Looking at La liseuse, especially in light of the comparison with Ingres' portrait of Madame Moitessier, one cannot help but see that Picasso was being irreverent and playful with the older artist's legacy, as John Richardson pointed out regarding the Grenoble painting. Certainly, Picasso was annoyed at being stuck with the 'Ingresque' label. In a letter written in March 1921, Roger Fry wrote that the art critic Clive Bell had made a gaffe in invoking Ingres in conversation with Picasso:
'... he said something about Ingres. It's merely what everyone does when they see some of Picasso's later work. Fortunately I didn't; on the contrary. I murmured something about Fra Bartolomeo, and, in fact, that is nearer the mark. It's curious how near all his late work is in its aim to the things Fra Bartolomeo and Raphael worked out. (Plastic balance within a strictly limited space.)' (J. Richardson, A Life of Picasso: The Triumphant Years 1917-1932, London, 2007, p. 168).
Picasso himself would complain to Richardson about this phenomenon: 'As if Ingres were the only artist I ever looked at in the Louvre' (ibid., p. 168). In fact, there were a range of other influences and inspirations, all of which were synthesised in Picasso's Neoclassical works. Looking at the monumental character of La liseuse, it is clear that it is not Ingresque in any simple way, but instead, as Fry had said, explores 'Plastic balance within a strictly limited space.' Indeed, in this work, he has deliberately limited the space all the more, as though cropping those earlier 1920 images in order to accentuate the sense of volume of the woman and her hands. A strong reference is certainly represented by the powerful images of archaic Greece: the compressed energy of the kouroi, the monumental grace of the korai, were indeed exerting a very potent fascination during Picasso's explorations of the Louvre. As Pierre Daix explained of Picasso's works of this period:
'He had reached in his painting a point of comprehension. He understood what there was in common between Poussin, Ingres, and Cézanne and the quest conducted by Braque and himself during Cubism's grand phases of discovery: the perfect rigour and order of compositions which carry the power of painting to their peak of purity and strength' (Daix, quoted in M.C. Fitzgerald, 'The Modernists' Dilemma: Neoclassicism and the Portrayal of Olga Khokhlova', pp. 297-335, W. Rubin (ed.), Picasso and Portraiture: Representation and Transformation, London, 1996, p. 314).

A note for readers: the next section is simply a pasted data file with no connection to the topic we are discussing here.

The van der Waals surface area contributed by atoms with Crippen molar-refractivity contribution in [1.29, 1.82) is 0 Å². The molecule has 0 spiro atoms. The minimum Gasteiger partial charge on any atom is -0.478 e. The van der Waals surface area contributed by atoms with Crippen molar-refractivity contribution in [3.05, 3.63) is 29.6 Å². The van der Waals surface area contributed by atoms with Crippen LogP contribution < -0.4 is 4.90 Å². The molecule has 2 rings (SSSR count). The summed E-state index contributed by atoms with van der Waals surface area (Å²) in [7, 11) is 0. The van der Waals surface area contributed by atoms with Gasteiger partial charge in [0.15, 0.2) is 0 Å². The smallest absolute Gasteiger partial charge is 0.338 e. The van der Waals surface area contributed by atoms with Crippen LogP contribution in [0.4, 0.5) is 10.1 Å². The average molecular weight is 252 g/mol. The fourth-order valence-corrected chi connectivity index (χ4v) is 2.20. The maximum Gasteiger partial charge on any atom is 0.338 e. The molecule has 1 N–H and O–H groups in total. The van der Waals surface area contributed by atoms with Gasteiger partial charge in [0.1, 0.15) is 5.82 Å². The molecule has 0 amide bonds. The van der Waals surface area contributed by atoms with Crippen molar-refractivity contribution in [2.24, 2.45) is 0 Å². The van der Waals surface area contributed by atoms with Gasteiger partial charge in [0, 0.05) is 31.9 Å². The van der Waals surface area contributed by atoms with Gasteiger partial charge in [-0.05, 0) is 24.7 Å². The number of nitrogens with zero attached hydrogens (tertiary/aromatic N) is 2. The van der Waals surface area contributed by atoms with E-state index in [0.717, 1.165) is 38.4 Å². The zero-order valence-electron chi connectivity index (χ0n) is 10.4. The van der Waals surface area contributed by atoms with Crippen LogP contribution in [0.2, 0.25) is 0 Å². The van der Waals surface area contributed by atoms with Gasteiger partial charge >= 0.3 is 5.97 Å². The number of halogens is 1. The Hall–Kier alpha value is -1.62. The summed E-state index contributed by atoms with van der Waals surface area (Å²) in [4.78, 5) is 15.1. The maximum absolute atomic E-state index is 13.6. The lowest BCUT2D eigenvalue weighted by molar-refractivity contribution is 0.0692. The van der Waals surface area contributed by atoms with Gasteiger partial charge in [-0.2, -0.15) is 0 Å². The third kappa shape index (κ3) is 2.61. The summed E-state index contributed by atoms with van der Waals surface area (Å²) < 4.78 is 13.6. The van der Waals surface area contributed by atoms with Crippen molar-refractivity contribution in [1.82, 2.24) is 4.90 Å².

As well as Poussin and Cézanne, Picasso was looking to a range of other influences. The recent death of Pierre-Auguste Renoir, for example, had resulted in a great deal of exposure of the Impressionist's works, not least from the late period. Picasso himself would come to acquire several of these for his own personal collection. Picasso was also looking further to the past, to the frescoes from Herculaneum which he had visited only a few years earlier (and which had also informed Ingres' portrait of Madame Moitessier), to ancient sculpture and to the Mannerists. Picasso's interest in Mannerism was whetted all the more during the Summer of 1921 when he stayed in Fontainebleau: during his time there, there was an exhibition of works by the sixteenth-century School of Fontainebleau, and this fascinated Picasso, encouraging his interest in allegorical subjects and in the presentation of stylised, sculptural figures such as La liseuse.
La liseuse was formerly in the collection of Marie Cuttoli. The wife of Paul Cuttoli, a Radical Socialist member of the French Senate representing Algiers, Mme Cuttoli opened a gallery in Paris where she sold carpets made in Algeria, having essentially revived the industry. She then turned to tapestry, and commissioned a range of prominent artists of the day to create designs for her. This included Braque, Le Corbusier, Fernand Léger, Henri Matisse and Picasso himself; indeed, his famous torso-less collaged Minotaure in the Musée National d'Art Moderne in Paris was created for this purpose.
Now that she was in their orbit, she set about acquiring their works, resulting in her friendship with Picasso and several of the other artists and in a formidable collection that featured a range of masterpieces, many of which decorated her duplex apartment at 55, rue de Babylone, which was later acquired by the designer Yves Saint Laurent and his partner Pierre Bergé, whose collection Christie's sold last year. Many of the works from Mme Cuttoli's collection, including twenty-four by Picasso, were donated to the Musée National d'Art Moderne in 1969 in a gift bearing her name and that of her companion, the renowned physicist Henri Laugier. As well as being a man of science and a respected political thinker, Laugier was, like Mme Cuttoli, a great lover of art, and managed to combine these interests when he commissioned Raoul Dufy to paint the mural sequence La fée électricité for the 1937 International Exhibition. He shared with Cuttoli a deep friendship with Picasso, Léger, Calder, and supported her in the creation of one of the most remarkable Parisian collections of their time.